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How will other states treat our legal marijuana obsession?

Attentive readers following the never ending drama associated with Washington State and it’s flirtation with Marijuana, may have noticed an interesting news article recently. Currently, a nice family from Colorado is suing the state of Idaho for pulling them over for no reason other than they had Colorado license plates on their car. A marijuana fishing stop, after all, the odds are pretty good they were holding. Well, according to news reports anyway. Colorado is just crazy for the stuff. The Idaho traffic cop was playing the odds. Good ones to boot.

I don’t blame Idaho. And by extension, any other of the non-toking states. It is going to be great revenue. Washington and Colorado are not the only states with local towns and counties hurting for money. They want to give raises to their public employees, fund their ever thirsty schools - just as we do.

A car with Colorado license plates, and very shortly, Washington state license plates, is ripe-low-hanging economic fruit. . Despite the rosy picture our state is trying to paint to the general public, marijuana possession is still a federal felony crime.

Marijuana will be flowing south through Oregon and into California from Washington state. The smart ones will stay off I-5. For a while anyway. Marijuana will be flowing through the Idaho panhandle into Montana and the Dakotas. Now, comes the out-of-state police decision. Do you go after the obvious — the vehicles driven by kids? Or is it more profitable to go after nicer cars? After all, if I was smuggling, I would try and not look like a smuggler. Oh, what-the-heck, I’d pull ‘em all over. Within a year, every local police department will be driving slick new cars, formally owned by Washington state residents.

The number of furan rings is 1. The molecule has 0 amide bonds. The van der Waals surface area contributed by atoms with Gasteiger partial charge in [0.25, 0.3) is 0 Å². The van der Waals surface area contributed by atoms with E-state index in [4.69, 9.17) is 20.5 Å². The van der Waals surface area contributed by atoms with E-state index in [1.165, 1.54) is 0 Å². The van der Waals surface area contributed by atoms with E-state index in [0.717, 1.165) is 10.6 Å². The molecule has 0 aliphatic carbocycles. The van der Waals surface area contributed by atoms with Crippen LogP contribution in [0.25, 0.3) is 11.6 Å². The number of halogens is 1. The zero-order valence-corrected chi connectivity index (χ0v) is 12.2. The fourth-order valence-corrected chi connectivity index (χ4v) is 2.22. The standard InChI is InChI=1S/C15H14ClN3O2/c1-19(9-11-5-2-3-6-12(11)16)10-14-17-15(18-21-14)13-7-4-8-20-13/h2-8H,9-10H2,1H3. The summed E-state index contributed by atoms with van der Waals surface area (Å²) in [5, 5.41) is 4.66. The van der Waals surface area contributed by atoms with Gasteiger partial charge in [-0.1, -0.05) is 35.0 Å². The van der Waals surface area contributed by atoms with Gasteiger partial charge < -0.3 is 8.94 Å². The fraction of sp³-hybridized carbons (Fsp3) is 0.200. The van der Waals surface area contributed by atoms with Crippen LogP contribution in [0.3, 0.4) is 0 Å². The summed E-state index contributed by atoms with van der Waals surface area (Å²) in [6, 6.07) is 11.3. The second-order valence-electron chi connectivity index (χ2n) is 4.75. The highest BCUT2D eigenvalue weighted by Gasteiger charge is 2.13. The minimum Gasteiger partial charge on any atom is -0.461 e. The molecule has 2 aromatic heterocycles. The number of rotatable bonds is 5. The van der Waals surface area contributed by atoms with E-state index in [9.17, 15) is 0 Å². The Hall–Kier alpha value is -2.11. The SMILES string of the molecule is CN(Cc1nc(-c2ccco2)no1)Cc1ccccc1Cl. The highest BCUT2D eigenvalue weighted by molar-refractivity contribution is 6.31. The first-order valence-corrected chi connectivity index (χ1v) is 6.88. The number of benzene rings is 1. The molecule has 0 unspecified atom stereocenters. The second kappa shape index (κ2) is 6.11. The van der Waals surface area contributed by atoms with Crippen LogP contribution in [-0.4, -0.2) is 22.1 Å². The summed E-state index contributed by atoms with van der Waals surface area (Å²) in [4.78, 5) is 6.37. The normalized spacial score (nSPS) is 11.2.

A vehicle pulled over traveling through Idaho, with marijuana found in a glove box forgotten by someone, or a loose joint on the back seat floor board — now not only will subject the driver to fines and court costs of between $5,000 - $20,000 dollars, but seizure of the vehicle itself. Over an ounce, in most states, and you are a distributor and you can forget bail.

It’s a Saturday afternoon, your son or daughter is driving a few friends across the state through Idaho and Montana to Yellowstone National Park. It’s a nice, newer safe car with Washington state license plates. Do I really have to ask what the odds are one of those kids in the back seat is going to be holding? Do we really have to pretend it isn’t going to be everywhere? With the controls society has lifted, kids, and some adults as well, will begin to think possession is normal. After a time, it will slip their mind.

The industry that will develop in across the West Coast, seizing vehicles and racking up felony possession fines, may very well outstrip the money collected by Washington state in their taxing of the product.

In a few months, we here in Grays Harbor are now going to be profiled, no matter where we go in the United States. We will be pulled over. Lives will be ruined.

Julieanna Chilman a fifth grader at Simpson Elementary here in Montesan,, wrote in her column here in The Vidette recently that she did not understand why the adults in the area would inflict such a dangerous drug into the community and attempt to normalize it. It really is quite simple to answer: Some people don’t care who or what gets hurt. All they care about is getting high.

Tom Frederiksen grew up in Montesano and lives here today with an active blog at montesanotoday.com. Contact him at montesanotoday@gmail.com.